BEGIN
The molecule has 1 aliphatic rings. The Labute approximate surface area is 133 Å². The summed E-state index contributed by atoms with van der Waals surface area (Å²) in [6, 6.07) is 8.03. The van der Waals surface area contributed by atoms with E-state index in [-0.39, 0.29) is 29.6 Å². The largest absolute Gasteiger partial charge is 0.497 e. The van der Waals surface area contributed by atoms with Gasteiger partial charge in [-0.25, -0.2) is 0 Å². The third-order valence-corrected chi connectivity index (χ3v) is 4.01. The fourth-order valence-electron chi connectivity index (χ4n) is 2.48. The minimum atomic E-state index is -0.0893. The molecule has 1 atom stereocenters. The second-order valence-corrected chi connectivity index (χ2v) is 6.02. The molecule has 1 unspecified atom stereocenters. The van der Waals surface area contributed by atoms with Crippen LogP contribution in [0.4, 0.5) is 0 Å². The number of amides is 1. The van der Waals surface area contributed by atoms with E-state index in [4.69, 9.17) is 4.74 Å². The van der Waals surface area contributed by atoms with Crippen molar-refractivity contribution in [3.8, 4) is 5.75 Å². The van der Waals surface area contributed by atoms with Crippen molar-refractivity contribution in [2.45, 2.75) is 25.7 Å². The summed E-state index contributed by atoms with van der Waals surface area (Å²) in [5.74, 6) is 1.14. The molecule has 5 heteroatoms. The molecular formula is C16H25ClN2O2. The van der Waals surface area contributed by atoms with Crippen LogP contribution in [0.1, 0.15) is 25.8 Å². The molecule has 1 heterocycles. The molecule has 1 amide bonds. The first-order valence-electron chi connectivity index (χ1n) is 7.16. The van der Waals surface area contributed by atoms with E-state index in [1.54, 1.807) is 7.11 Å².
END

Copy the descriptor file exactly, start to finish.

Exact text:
The molecule has 1 aliphatic rings. The Labute approximate surface area is 133 Å². The summed E-state index contributed by atoms with van der Waals surface area (Å²) in [6, 6.07) is 8.03. The van der Waals surface area contributed by atoms with E-state index in [-0.39, 0.29) is 29.6 Å². The largest absolute Gasteiger partial charge is 0.497 e. The van der Waals surface area contributed by atoms with Gasteiger partial charge in [-0.25, -0.2) is 0 Å². The third-order valence-corrected chi connectivity index (χ3v) is 4.01. The fourth-order valence-electron chi connectivity index (χ4n) is 2.48. The minimum atomic E-state index is -0.0893. The molecule has 1 atom stereocenters. The second-order valence-corrected chi connectivity index (χ2v) is 6.02. The molecule has 1 unspecified atom stereocenters. The van der Waals surface area contributed by atoms with Crippen LogP contribution in [0.4, 0.5) is 0 Å². The number of amides is 1. The van der Waals surface area contributed by atoms with E-state index in [4.69, 9.17) is 4.74 Å². The van der Waals surface area contributed by atoms with Crippen molar-refractivity contribution in [3.8, 4) is 5.75 Å². The van der Waals surface area contributed by atoms with Crippen molar-refractivity contribution in [2.45, 2.75) is 25.7 Å². The summed E-state index contributed by atoms with van der Waals surface area (Å²) in [5.74, 6) is 1.14. The molecule has 5 heteroatoms. The molecular formula is C16H25ClN2O2. The van der Waals surface area contributed by atoms with Crippen LogP contribution in [0.1, 0.15) is 25.8 Å². The molecule has 1 heterocycles. The molecule has 1 amide bonds. The first-order valence-electron chi connectivity index (χ1n) is 7.16. The van der Waals surface area contributed by atoms with E-state index in [1.54, 1.807) is 7.11 Å².